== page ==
Submission Deadline: 11:59 p.m. on April 28th, 2017. All presenters are asked to register for the day they present or for the full conference if they are staying for all.
Theme: Diversity in Democracy
With this year's conference, we will visit a new city (Cincinnati!) and entertain some timely topics in addition to our ongoing search for excellence in social studies teaching and learning. Key supporting questions to think about as you develop your proposals in alignment with the theme include:
-How can we best teach about controversial political issues (ex., race, voting rights, minimum wage, Dream Act and immigration, same sex marriage, affirmative action, growing income inequalities)? -What more can we and should we do to protect fundamental political and civil rights? -What are the best ways to incorporate Culturally Relevant Pedagogy? -How democratic are our schools? How democratic should they be? -Whom can we trust for news? What are the best sources of information for ourselves and our students?
Please apply for and submit your proposal once. Priority will be given to proposals that connect to the Conference Theme and have an emphasis on one of the conference strands The five "strands" are Technology, Critical Thinking, Disciplinary Literacy/Literacy skills (Reading/Writing/Speaking/Listening), and OST Testing Practices. Please consider selecting one the following strands. These strands are used to support proposals that are connected to current significant needs in Social Studies Professional Development.
Note: Strands represent a category of breakout sessions that will be emphasized at the conference. All other proposals will be classified into a General Strand. OCSS welcomes your proposal if it fits into a General Strand, but wishes to give priority to the selected strands of the conference. It should be noted that each year there are proposals that have as a focus the actual content and how to teach it to students (Historical, Geographic, Economics, etc.) that do not fit exactly into one of the strands. OCSS will always look to schedule outstanding proposals that are focused on the content of the social studies strands. If you are unsure which strand to submit your proposal in please e-mail firstname.lastname@example.org.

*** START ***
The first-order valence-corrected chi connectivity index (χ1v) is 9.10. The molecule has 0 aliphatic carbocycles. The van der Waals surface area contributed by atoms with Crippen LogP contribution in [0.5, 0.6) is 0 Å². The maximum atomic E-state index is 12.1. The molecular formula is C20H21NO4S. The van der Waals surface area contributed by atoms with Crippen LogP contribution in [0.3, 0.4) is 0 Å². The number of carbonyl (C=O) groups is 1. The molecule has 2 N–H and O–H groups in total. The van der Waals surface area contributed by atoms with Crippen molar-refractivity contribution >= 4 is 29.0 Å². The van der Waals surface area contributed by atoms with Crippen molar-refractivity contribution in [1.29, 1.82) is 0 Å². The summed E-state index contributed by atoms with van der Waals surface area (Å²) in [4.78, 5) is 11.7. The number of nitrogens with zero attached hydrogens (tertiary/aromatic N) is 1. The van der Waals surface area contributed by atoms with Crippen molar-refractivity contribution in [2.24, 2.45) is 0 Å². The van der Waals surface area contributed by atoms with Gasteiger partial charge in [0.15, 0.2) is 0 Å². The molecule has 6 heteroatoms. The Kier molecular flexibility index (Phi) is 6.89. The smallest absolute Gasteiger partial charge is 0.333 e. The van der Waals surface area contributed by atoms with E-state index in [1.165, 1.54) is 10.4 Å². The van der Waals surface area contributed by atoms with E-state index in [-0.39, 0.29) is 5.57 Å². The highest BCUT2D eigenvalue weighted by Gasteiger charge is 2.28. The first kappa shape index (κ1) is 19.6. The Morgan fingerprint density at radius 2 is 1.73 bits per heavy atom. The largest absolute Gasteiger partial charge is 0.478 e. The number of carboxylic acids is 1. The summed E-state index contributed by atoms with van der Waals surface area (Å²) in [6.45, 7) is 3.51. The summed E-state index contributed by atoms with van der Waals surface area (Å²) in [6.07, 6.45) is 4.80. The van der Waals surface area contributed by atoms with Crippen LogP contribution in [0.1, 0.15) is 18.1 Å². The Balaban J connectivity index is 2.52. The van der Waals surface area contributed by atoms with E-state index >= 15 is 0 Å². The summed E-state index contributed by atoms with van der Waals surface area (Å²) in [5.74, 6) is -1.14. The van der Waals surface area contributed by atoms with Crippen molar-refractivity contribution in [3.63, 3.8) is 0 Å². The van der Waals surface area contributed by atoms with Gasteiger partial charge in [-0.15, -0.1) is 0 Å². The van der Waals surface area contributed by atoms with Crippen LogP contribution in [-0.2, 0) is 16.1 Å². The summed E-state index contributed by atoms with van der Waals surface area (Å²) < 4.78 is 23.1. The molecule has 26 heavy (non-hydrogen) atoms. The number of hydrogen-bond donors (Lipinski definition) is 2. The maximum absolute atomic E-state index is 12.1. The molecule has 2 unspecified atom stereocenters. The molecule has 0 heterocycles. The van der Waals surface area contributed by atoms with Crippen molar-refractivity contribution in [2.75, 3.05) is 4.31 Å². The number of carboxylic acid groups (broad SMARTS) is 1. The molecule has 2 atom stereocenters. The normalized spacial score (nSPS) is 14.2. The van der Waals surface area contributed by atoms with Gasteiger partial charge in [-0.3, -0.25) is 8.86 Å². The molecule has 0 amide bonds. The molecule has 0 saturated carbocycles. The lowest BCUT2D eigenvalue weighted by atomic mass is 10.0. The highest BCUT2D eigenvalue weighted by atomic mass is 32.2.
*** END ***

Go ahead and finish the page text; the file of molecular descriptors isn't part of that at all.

Presentation emphasizes how participants can utilize technology in the social studies. Proposal offers connection to main theme of the conference. Examples include but are not limited to student presentation, using data to drive instruction, research in the social studies, civic action using technology, developing critical thinking, historical thinking using technology, web applications that support the teaching of social studies, etc. This "strand" would be chosen if this is the driving message of the proposal.
Critical Thinking Skills
Presentation emphasizes how participants can use strategies that reflect student practice of higher order thinking skills. Proposal offers connection to main theme of the conference. Generally speaking these practices involve activities found on the higher levels of Bloom's or Assessment practices that reflect Depth of Knowledge Level 3 or 4 assessments. It should be noted that this category could fit into any of the other categories (Tech, OSTs, Literacy Skills), however, a difference is that the goal of the proposal has as a focus having students demonstrate critical thinking skills. This "strand" would be chosen if this is the driving message of the proposal.
Understanding the Ohio’s State Tests
Presentation emphasizes how teachers can better understand the configuration, implications or changes to teaching and learning related to Ohio’s State Tests. Proposal offers connection to main theme of the conference. Examples may include but are not limited to: informational presentations about the OSTs, advancing rigor in the classroom to meet testing, or lesson ideas that relate to higher performance. This "strand" would be chosen if this is the driving message of the proposal.
Presentation emphasizes how teachers can incorporate the disciplinary literacy skills used by historians, geographers, economists, political scientists, and concerned citizens to investigate and solve problems into their daily lessons. Proposal offers connection to main theme of the conference. Examples include but are not limited to: historical research, communicating geographic, economic, or political data through charts, graphs, or maps, or inquiry-based research simulations like DBQs or Mapping Labs.
Further, embedding strategies and routines that support student reading, writing, speaking and/or listening skills have become critical shifts in supporting rigorous learning. This "strand" would be chosen if this is the driving message of the proposal.